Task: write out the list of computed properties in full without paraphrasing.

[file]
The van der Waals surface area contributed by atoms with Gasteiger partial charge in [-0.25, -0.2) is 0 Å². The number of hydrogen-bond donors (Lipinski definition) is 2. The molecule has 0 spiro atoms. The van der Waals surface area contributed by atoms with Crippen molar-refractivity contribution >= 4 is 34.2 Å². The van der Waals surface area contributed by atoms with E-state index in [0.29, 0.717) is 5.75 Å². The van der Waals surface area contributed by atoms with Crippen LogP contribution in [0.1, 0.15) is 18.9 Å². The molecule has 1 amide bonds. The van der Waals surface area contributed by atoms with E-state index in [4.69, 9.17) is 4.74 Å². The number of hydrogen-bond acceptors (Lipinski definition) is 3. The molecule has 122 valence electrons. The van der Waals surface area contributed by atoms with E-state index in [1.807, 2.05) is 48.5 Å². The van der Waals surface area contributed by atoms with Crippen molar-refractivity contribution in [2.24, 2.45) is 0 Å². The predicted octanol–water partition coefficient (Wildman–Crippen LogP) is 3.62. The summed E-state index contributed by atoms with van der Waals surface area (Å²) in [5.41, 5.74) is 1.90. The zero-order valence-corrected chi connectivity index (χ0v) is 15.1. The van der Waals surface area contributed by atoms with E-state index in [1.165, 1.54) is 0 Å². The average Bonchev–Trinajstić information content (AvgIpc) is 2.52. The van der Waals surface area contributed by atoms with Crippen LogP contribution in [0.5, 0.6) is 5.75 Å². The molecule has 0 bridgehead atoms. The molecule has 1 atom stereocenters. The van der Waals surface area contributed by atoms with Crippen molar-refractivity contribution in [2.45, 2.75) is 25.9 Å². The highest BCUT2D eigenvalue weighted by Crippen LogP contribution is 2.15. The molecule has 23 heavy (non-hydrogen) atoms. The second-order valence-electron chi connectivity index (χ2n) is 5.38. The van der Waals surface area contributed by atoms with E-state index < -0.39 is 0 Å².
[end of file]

The van der Waals surface area contributed by atoms with Gasteiger partial charge in [-0.25, -0.2) is 0 Å². The number of hydrogen-bond donors (Lipinski definition) is 2. The molecule has 0 spiro atoms. The van der Waals surface area contributed by atoms with Crippen molar-refractivity contribution >= 4 is 34.2 Å². The van der Waals surface area contributed by atoms with E-state index in [0.29, 0.717) is 5.75 Å². The van der Waals surface area contributed by atoms with Crippen LogP contribution in [0.1, 0.15) is 18.9 Å². The molecule has 1 amide bonds. The van der Waals surface area contributed by atoms with E-state index in [4.69, 9.17) is 4.74 Å². The number of hydrogen-bond acceptors (Lipinski definition) is 3. The molecule has 122 valence electrons. The van der Waals surface area contributed by atoms with E-state index in [1.807, 2.05) is 48.5 Å². The van der Waals surface area contributed by atoms with Crippen molar-refractivity contribution in [2.24, 2.45) is 0 Å². The predicted octanol–water partition coefficient (Wildman–Crippen LogP) is 3.62. The summed E-state index contributed by atoms with van der Waals surface area (Å²) in [5.41, 5.74) is 1.90. The zero-order valence-corrected chi connectivity index (χ0v) is 15.1. The van der Waals surface area contributed by atoms with E-state index in [1.165, 1.54) is 0 Å². The average Bonchev–Trinajstić information content (AvgIpc) is 2.52. The van der Waals surface area contributed by atoms with Crippen LogP contribution in [0.5, 0.6) is 5.75 Å². The molecule has 0 bridgehead atoms. The molecule has 1 atom stereocenters. The van der Waals surface area contributed by atoms with Crippen molar-refractivity contribution in [2.45, 2.75) is 25.9 Å². The highest BCUT2D eigenvalue weighted by Crippen LogP contribution is 2.15. The molecule has 23 heavy (non-hydrogen) atoms. The second-order valence-electron chi connectivity index (χ2n) is 5.38. The van der Waals surface area contributed by atoms with E-state index < -0.39 is 0 Å².